Storytelling is a great way to smuggle out a message that people will remember and pass on.
This hasn’t escaped the notice of businesses who increasingly talk in reverential tones about the importance of communicating their ‘brand story’.
But, what exactly is a brand story?
I would argue it’s the point at which your customer starts to care - the point at which they see something of themselves in what you’re doing.
As with all stories, the best ones are simple and follow a classic pattern.
James Watt’s book Business for Punks is at one level a practical guide for entrepreneurs, but it’s also a tale of how having a single-minded mission allowed Brewdog to ‘overcome the monster’ and disrupt a long-established industry. As a business book it works because the reader - a fellow business owner - feels empathy with the protagonist and wants him to succeed in his quest.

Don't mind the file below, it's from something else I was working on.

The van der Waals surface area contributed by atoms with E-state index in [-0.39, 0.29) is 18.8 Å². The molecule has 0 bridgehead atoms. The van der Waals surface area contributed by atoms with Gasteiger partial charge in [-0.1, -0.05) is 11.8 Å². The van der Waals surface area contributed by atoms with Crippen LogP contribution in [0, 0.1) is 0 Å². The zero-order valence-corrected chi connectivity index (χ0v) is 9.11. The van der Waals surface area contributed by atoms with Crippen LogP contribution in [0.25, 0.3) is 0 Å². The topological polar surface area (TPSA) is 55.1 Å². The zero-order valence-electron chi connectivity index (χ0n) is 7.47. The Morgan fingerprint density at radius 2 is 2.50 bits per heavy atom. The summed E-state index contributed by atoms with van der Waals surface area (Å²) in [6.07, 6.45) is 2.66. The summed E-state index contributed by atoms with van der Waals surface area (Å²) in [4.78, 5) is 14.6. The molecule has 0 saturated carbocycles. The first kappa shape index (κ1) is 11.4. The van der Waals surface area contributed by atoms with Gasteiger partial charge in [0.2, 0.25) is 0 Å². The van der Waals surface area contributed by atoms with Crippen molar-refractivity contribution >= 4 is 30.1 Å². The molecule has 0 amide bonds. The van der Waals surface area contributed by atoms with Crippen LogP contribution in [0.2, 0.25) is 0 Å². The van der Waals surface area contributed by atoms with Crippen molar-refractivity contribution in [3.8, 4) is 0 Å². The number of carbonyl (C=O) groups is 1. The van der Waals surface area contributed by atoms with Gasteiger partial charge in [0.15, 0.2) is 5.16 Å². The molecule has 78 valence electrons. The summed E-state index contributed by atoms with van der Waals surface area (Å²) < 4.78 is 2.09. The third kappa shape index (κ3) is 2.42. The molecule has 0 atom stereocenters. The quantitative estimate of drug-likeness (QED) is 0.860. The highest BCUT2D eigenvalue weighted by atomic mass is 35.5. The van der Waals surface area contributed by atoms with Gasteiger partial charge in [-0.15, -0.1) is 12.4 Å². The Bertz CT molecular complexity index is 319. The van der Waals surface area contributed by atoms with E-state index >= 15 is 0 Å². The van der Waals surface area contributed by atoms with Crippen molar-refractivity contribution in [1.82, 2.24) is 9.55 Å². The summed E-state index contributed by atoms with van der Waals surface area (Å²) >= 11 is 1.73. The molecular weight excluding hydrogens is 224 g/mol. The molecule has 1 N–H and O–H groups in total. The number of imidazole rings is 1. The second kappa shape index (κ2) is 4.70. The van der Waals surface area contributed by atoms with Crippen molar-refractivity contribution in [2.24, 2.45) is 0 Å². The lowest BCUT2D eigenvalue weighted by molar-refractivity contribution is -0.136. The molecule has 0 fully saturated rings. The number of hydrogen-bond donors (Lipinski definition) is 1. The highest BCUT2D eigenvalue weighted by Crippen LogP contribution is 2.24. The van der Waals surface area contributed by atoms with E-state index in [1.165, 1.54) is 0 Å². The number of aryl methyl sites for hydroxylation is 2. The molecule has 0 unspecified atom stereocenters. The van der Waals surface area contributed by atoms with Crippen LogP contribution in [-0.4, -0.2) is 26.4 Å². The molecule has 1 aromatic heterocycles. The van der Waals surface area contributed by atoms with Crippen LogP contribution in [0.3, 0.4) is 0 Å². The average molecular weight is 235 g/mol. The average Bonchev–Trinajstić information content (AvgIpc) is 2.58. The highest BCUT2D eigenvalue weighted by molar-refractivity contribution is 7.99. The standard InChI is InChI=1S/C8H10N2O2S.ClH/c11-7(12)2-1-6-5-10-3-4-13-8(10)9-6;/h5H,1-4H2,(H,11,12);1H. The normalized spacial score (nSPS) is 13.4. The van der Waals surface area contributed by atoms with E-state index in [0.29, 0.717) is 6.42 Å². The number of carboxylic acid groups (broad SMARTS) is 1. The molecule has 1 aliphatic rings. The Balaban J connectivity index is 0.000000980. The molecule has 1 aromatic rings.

But too many brands fall into the trap of telling their story solely from their point of view. Using worthy language they talk about having some almost messianic purpose. They use words that no-one can disagree with but which no-one will remember.
As a customer, I’ll pay most attention to those brands who understand my story and who will help me overcome my monsters.
The best brand stories are built around this insight.